Last year, a friend asked me for some help with a design for an S scale CNR layout. I always like to design layouts – even freelanced ones – from prototypes, following the Layout Design Element principle that if it worked for the real railroad it must work in model form (we just need to figure out how it was used). So I turned to Ian Wilson‘s various books on CNR lines in Ontario and one of the LDEs I picked for this layout design was the small waterside terminal at Wiarton.
Ian writes about Wiarton in Steam Over Palmerston and the book includes a track map – really useful when designing a layout!
(Wiarton is also well-covered in an earlier book, Two Divisions to Bluewater by Peter Bowers, published in the early 1980s by Boston Mills Press. Peter also includes a drawing of the track arrangement in Wiarton.)
The railway at Wiarton is confined to a long, narrow strip of land along Colpoy’s Bay – perfect for a long, narrow section of benchwork. That said, it’s a pretty long yard – especially in a larger scale such as 1:64. But I was able to work Wiarton into my friend’s layout space by wrapping the terminal into a spiral. I’m quite pleased with how the design turned out.
– Two squares = 12 inches. To save you counting the squares, this section of the layout plan is approximately 12 feet by 17.5 feet, including the squares to either side of the drawing. (Obviously, some access aisles would be necessary along the left, right and bottom edges of the plan.)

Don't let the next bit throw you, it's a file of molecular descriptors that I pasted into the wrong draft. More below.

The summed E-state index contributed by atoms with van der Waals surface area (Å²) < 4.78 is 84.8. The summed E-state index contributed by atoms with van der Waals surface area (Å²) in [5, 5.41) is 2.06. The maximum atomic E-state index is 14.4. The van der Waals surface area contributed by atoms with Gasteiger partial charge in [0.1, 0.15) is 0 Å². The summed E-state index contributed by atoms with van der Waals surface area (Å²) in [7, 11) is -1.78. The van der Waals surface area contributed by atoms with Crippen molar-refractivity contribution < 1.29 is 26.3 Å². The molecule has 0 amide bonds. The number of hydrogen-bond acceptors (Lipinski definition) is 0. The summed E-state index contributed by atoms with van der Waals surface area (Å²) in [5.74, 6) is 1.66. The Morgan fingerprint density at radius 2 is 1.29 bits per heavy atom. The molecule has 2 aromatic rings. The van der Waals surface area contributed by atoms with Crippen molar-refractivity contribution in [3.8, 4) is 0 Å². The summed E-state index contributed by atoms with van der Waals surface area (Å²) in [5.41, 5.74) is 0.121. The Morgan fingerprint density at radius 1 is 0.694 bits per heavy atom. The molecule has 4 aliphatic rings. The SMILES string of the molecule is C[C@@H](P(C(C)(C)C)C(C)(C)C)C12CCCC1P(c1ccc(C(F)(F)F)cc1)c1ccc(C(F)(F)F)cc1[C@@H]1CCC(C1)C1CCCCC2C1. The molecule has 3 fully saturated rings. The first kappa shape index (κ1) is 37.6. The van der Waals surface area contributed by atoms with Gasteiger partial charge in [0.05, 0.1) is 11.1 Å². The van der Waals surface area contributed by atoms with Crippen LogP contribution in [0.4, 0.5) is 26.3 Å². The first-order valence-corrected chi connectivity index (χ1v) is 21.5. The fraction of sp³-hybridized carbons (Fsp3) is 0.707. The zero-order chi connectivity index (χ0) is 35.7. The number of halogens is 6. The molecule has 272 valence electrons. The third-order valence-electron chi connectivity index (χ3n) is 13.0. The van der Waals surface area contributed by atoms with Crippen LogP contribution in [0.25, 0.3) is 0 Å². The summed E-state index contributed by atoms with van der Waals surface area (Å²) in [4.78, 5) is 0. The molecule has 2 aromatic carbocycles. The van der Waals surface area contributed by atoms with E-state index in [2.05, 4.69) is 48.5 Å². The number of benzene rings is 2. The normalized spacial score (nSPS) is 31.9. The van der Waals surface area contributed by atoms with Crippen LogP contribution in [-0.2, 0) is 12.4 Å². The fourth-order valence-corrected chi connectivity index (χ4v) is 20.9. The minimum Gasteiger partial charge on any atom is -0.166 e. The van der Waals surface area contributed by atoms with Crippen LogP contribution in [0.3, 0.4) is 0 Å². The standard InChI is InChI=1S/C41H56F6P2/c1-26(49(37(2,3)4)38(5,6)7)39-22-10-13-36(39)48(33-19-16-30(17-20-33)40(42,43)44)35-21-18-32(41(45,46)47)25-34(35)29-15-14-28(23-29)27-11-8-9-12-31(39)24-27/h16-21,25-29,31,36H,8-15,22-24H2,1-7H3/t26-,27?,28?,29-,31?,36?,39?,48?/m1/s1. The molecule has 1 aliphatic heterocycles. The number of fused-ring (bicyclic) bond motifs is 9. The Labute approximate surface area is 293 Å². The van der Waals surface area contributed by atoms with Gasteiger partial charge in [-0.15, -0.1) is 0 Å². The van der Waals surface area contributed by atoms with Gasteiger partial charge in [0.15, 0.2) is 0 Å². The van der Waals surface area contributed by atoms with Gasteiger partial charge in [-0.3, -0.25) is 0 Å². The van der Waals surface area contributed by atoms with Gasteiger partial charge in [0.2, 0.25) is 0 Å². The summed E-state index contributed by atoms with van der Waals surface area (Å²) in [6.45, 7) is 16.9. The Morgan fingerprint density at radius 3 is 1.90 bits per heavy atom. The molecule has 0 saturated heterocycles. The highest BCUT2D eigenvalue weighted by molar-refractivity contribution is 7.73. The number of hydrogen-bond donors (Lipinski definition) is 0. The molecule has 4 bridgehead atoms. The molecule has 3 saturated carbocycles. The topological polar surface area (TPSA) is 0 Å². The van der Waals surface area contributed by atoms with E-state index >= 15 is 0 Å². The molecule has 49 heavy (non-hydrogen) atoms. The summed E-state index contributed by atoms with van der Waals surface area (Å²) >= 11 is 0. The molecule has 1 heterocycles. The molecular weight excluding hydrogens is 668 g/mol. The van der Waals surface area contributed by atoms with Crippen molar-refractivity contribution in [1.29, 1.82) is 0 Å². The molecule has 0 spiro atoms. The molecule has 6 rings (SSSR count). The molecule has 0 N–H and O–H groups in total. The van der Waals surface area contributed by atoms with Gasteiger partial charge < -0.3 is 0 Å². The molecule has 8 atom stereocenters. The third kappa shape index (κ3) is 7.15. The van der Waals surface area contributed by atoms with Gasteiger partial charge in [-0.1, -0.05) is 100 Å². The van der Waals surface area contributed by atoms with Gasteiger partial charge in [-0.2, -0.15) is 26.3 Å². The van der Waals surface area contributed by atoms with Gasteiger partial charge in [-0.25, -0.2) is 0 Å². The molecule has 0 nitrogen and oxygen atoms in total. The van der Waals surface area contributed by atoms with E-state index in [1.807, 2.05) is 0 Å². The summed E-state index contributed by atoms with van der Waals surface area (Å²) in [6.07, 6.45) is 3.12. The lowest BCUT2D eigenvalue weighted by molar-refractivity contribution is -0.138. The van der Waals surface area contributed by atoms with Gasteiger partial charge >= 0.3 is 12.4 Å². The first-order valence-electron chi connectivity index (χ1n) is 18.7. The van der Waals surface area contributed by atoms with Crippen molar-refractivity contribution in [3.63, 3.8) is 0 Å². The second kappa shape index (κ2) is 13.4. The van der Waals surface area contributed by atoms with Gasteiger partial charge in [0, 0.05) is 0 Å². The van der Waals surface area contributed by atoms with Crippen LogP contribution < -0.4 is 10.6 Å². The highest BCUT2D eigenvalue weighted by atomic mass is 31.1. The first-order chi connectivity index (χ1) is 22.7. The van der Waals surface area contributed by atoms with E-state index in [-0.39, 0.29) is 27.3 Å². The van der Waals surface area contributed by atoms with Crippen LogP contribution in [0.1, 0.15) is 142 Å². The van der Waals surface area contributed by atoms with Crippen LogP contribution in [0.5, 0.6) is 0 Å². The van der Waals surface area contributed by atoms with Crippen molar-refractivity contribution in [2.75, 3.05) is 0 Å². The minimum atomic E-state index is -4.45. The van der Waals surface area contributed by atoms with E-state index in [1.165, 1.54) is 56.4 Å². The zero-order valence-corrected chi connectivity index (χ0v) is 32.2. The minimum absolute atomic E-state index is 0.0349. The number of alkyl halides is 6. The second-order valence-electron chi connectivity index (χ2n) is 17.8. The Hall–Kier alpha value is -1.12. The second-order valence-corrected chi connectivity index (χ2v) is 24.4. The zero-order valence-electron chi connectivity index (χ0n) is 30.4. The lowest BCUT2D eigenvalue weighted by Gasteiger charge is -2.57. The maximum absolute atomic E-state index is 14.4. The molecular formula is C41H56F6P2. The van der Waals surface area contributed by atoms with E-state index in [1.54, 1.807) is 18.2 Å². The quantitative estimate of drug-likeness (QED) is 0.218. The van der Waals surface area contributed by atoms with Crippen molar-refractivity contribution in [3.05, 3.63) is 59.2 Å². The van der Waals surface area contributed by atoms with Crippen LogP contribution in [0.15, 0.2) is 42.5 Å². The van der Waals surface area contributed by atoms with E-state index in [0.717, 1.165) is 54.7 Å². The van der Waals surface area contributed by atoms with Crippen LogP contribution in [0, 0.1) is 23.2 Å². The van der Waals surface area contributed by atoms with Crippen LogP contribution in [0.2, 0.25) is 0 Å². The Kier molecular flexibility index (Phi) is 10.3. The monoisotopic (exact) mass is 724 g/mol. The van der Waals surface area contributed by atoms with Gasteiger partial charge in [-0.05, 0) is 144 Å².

– Unless noted, minimum radius is 48 inches and switches are Number 8s. This will accommodate my friend’s stable of CNR steam power – up to 4-6-2s and 2-8-2s – as well as full-length passenger cars. That said, photos in Ian’s book show this to be the land of Moguls and 10-Wheelers.
– The Wiarton area is designed to be operated from the inside, but since there’s access to both sides of the peninsula it will be easy to install and service the turntable. (I’ve written many times on this blog about how I feel turntables are the fussiest piece of track work on any layout, so I always like to have them up front and easily accessible.)
– Since access to both sides of the peninsula is advantageous, it’s designed with no backdrop. (That said, one could hang a fabric backdrop, such as I’ve done on my layout.)
– The wharf area has a 42 inch radius curve, but this area will be switched by smaller steam power shoving a couple of freight cars at a time. I use 42″ radius curves on my layout and the 2-6-0s and 4-6-0s I run have no complaints. Customers here include the British American Oil Company (at the end of the spur), Wiarton Fish and Ice, and McNamara Construction. Other structures along the spur would include a boat repair shed, plus several tool and oil sheds.
– The post in the room is, well, unfortunate, but it does provide a solid place to anchor the far end of the peninsula. The fishing boat wharf will be a nice scenic element but will also help with stability for this long, narrow section of layout.
– If one is really pressed for space, a sector plate-style staging area could be built running up the left side of this plan, and Wiarton would work really well as a self-contained terminal-to-staging style layout.